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Factors in standardizing automated cholinesterase assays.
Wilson-BW; Padilla-S; Henderson-JD; Brimijoin-S; Dass-PD; Elliot-G; Jaeger-B; Lanz-D; Pearson-R; Spies-R
J Toxicol Environ Health, A 1996 Jun; 48(2):187-195
A scientific panel assembled by the U.S. Environmental Protection Agency (EPA) determined that variability in cholinesterase (ChE) activities in the agency's pesticide/animal study database likely was due to a lack of accepted guidelines for ChE methodology. A series of trials was held in which participating laboratories measured ChE activity in blood and brain samples from untreated and pesticide-treated rats using a colorimetric assay method. The degree of inhibition of ChE activity in plasma and brain samples compared to controls was consistent among most of the laboratories. The ChE activity in erythrocyte samples differed more between laboratories due to a high blank, low erythrocyte AChE activity and hemoglobin absorption at the wavelength of the assay. Strategies are suggested for minimizing the variability of ChE activity in hemoglobin-rich samples.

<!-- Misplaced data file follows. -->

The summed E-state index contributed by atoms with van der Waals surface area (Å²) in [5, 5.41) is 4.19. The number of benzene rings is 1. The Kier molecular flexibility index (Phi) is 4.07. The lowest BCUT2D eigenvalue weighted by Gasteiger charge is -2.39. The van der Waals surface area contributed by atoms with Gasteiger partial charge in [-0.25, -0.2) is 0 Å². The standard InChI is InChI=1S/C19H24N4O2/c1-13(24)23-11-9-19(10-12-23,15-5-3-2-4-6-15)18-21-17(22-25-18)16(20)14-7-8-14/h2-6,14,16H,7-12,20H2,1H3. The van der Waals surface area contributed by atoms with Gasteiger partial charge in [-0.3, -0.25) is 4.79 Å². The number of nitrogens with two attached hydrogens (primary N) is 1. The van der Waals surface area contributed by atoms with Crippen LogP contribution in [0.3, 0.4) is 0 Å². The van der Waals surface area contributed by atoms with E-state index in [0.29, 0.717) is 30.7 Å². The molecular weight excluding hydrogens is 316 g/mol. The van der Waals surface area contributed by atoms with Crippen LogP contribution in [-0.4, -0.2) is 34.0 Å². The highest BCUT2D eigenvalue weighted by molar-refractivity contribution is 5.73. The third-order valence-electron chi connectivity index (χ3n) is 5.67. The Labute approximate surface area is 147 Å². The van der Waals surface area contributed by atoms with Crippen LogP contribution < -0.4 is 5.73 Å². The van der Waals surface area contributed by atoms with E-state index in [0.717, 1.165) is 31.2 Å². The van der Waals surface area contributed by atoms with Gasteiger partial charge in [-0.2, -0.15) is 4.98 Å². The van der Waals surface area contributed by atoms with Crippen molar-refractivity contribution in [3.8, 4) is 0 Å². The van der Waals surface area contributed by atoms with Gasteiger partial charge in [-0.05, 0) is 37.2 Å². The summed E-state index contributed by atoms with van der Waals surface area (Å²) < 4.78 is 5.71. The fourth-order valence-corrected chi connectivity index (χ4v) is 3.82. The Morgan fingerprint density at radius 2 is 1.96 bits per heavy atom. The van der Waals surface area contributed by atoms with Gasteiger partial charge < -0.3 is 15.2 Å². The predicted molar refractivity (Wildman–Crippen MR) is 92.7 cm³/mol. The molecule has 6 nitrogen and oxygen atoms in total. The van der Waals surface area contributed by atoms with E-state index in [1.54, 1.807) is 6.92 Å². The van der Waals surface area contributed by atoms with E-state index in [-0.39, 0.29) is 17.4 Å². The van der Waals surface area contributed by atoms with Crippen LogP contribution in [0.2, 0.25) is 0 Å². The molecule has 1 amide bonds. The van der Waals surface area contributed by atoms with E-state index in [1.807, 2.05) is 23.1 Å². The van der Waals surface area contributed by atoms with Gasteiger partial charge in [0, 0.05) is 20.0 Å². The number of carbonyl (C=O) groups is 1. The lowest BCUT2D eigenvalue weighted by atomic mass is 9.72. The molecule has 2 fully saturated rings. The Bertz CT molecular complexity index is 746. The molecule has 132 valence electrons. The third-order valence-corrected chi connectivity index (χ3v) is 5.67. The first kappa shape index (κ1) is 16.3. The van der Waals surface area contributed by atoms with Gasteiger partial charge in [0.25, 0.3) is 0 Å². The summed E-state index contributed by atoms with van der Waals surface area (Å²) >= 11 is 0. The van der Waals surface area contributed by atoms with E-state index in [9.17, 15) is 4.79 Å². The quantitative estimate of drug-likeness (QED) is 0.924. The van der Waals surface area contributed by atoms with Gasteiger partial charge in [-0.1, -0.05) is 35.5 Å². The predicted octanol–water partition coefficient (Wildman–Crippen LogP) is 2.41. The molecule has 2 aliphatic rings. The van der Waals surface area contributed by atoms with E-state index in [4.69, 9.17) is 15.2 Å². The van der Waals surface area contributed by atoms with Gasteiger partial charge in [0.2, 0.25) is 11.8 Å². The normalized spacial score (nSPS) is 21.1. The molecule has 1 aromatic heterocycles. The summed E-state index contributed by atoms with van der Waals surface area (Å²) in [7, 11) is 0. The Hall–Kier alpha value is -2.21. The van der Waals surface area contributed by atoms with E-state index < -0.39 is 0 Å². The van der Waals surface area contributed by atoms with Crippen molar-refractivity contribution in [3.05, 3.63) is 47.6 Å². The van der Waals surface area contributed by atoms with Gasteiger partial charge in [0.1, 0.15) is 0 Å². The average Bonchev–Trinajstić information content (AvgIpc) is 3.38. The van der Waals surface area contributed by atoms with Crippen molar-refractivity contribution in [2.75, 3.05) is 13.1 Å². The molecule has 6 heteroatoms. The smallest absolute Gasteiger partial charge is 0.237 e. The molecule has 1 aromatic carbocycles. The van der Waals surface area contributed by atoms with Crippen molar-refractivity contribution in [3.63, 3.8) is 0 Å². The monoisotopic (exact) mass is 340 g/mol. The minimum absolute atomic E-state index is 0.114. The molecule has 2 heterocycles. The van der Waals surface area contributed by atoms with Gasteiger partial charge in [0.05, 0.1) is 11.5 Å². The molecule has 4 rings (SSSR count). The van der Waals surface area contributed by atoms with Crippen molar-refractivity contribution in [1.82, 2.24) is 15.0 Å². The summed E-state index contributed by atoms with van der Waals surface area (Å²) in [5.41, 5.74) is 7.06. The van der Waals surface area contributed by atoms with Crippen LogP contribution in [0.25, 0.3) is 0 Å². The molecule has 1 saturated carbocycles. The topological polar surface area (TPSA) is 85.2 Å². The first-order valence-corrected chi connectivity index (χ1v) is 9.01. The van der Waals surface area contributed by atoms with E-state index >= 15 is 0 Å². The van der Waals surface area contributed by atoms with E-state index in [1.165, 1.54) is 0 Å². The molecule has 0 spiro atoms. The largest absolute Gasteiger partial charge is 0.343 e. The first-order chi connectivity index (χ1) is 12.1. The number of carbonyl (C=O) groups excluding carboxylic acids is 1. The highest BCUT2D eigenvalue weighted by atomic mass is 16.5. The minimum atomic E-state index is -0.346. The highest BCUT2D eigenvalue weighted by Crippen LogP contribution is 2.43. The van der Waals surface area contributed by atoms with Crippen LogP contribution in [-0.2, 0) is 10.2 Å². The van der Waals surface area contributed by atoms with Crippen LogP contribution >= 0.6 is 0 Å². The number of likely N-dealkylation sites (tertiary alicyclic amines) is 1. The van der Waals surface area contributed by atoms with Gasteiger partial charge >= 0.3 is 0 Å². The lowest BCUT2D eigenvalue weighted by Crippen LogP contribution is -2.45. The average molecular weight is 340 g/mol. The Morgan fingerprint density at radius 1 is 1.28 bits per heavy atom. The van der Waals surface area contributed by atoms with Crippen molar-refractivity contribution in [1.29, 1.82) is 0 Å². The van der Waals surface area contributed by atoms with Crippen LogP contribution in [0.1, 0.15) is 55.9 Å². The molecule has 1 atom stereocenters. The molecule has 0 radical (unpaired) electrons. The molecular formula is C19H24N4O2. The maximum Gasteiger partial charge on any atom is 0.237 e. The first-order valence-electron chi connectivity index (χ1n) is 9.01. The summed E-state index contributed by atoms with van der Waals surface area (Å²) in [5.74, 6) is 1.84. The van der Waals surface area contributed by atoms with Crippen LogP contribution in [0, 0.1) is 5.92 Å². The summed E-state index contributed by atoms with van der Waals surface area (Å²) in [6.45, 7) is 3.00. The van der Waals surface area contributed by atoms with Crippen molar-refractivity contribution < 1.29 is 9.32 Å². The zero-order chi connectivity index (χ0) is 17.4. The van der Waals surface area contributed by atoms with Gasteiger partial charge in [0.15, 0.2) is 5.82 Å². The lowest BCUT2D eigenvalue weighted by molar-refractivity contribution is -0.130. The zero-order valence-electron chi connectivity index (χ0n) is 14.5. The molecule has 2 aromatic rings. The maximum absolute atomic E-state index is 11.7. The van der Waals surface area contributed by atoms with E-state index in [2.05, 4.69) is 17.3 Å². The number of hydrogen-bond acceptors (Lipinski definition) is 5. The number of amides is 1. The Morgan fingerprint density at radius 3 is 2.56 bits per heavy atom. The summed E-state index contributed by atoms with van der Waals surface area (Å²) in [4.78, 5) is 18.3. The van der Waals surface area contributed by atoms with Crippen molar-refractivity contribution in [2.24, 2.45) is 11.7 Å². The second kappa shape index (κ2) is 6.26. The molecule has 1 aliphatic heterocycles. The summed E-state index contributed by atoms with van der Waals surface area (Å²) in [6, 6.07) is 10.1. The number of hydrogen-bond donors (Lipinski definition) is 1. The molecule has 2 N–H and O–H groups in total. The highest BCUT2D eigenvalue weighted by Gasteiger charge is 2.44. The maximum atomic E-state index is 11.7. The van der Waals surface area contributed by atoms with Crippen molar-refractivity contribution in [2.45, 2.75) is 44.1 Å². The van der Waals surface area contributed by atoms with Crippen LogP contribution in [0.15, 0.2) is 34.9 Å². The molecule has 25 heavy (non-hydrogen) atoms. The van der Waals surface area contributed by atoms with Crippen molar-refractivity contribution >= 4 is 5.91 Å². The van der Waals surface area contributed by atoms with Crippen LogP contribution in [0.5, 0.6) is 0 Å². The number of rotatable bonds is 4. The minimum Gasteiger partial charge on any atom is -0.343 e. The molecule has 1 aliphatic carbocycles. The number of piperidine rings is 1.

Chemical-analysis; Pesticides; Pesticides-and-agricultural-chemicals; Colorimetry; Erythrocytes; Sampling; Sampling-methods; Blood-analysis; Analytical-processes; Analytical-methods; Analytical-instruments
Barry W. Wilson, Departments of Environmental Toxicology and Avian Sciences, University of California, Davis, California, USA
Issue of Publication
Journal of Toxicology and Environmental Health, Part A: Current Issues
CA; MN; DE; KS; MD; NJ; VA; WA
University of California - Davis
Page last reviewed: September 2, 2020
Content source: National Institute for Occupational Safety and Health Education and Information Division